Bird Melanism - Dark Birds

Birds With Abnormally Dark Plumage

Melanistic Ring-Necked Pheasant

Bob MacInnes / Flickr / CC by 2.0

When birders head into the field and see a certain species, they expect that bird to have certain plumage colors, but conditions such as bird melanism can drastically change a bird’s appearance. These amazingly dark birds can be startling to see and challenging to identify, but birders who understand this type of coloration can appreciate a melanistic bird's plumage and uniqueness.

What Is Melanism?

Melanism, or melanosis, is a condition caused by a genetic mutation that gives a bird excess amounts of melanin or dark pigmentation in its feathers. This makes the feathers much darker than normal plumage, and many melanistic birds appear completely brown or black or may only show accents of other colors. There are two ways melanism can affect birds’ plumage:

  • Normally dark markings, such as a bib, hood, eye line, malar stripe, or wing bars, are bolder and noticeably “overrun” their typical boundaries
  • All the plumage is darkened and appears completely dark brown or black with very little variation overall and other typical markings are obscured by the deep color

Just like with leucism or very pale plumage, melanism can vary for different birds. Some individuals will show much darker plumage than normal with very obvious color changes that make them nearly unrecognizable. Other birds will have less noticeable color changes, particularly if they already have dark markings and such changes may be less prominent.

Dark Morphs and Melanism

While a true melanistic bird is rare, many bird species have regular color morphs that show some degree of melanism. This creates a dark variation of the bird’s typical plumage, and birders can learn to recognize the most common of these birds without difficulty. Two species with well known dark morphs are red-tailed hawks and ferruginous hawks.

In domestic birds, such as game birds or poultry bred in captivity, pet birds, or specially bred pigeons, melanistic plumages may be highly desirable for their unique appearances. Birds showing abnormally dark coloration may be bred to one another to ensure the genes are passed to another generation and more dark birds are hatched in subsequent broods.

Of course, some birds such as common ravens, rooks, black vultures, and many blackbirds have naturally dark plumage. While these birds may appear almost entirely black, this is natural coloration for their species and they are not considered melanistic.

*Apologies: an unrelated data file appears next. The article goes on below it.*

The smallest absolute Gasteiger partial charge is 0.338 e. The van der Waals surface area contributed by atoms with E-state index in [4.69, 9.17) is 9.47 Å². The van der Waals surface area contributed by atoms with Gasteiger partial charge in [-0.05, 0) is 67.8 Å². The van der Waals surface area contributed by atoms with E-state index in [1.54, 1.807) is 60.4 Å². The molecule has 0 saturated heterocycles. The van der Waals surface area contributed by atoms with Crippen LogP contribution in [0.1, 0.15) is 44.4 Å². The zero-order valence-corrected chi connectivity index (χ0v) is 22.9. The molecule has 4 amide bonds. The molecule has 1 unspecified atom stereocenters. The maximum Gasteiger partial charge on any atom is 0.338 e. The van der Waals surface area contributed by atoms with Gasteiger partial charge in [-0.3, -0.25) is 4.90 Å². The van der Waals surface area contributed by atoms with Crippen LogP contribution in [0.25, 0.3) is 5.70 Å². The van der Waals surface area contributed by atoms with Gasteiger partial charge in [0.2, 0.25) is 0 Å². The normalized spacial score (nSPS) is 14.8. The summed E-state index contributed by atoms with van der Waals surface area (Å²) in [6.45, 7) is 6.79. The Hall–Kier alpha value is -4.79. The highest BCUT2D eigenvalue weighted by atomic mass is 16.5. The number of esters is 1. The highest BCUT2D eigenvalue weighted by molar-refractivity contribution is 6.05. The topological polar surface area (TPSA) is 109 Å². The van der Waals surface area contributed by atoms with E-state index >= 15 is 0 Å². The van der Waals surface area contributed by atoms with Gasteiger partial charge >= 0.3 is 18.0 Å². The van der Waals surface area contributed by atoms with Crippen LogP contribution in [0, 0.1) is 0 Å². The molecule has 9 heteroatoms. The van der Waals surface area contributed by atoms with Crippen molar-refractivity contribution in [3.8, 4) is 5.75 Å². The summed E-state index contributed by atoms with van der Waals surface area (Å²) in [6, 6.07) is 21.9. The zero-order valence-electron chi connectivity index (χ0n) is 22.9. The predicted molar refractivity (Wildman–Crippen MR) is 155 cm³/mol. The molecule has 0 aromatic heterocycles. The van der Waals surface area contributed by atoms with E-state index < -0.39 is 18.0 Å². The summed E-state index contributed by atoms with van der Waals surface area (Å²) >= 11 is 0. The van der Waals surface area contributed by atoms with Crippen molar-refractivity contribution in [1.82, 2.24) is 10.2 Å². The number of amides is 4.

How to Identify Melanistic Birds

When a bird’s typical plumage and field marks can no longer be seen, identification can be more challenging. When looking at a melanistic bird, it is impossible to rely on color alone to determine the species, since much of the color will be overshadowed by the darker plumage. Instead, birders should pay particular attention to the bird’s size and shape, behavior, feeding, range, and song. If the bird is found in a flock, its associates can be strong clues about the species, even in mixed flocks. Carefully examining the bird’s legs, feet, eyes, and bill is also useful, as melanism only affects the feathers and other body parts, such as a pale bill, colored legs, or bold eyes, will be unchanged.

Effects of Melanism on Birds

Whereas leucism can be dangerous for birds because it robs them of camouflage, melanism can be beneficial by helping conceal birds more fully. Melanistic birds in cold weather climates can also absorb solar radiation more efficiently through sunning, helping them regulate their body heat without expending as much energy. Studies of other melanistic animals, particularly felines, have indicated genetic links between melanism and stronger immune systems, which may give melanistic animals and birds better resistance to diseases. It is believed that these positive benefits may have helped give rise to the common dark color morphs of different bird species.

Of course, a bird with melanism may still have difficulty attracting a mate because their coloration is not the expected breeding plumage. Too much melanin in feathers may also rob the birds of some feather flexibility, which could lead to brittle feathers that are subject to damage more easily. This can affect a bird's flight ability, decreasing its essential agility and making it less maneuverable in the air.

Any abnormally colored bird can be a treat for birders to see. By understanding what bird melanism is and how it affects plumage, birders can easily identify melanistic birds and appreciate their uniqueness.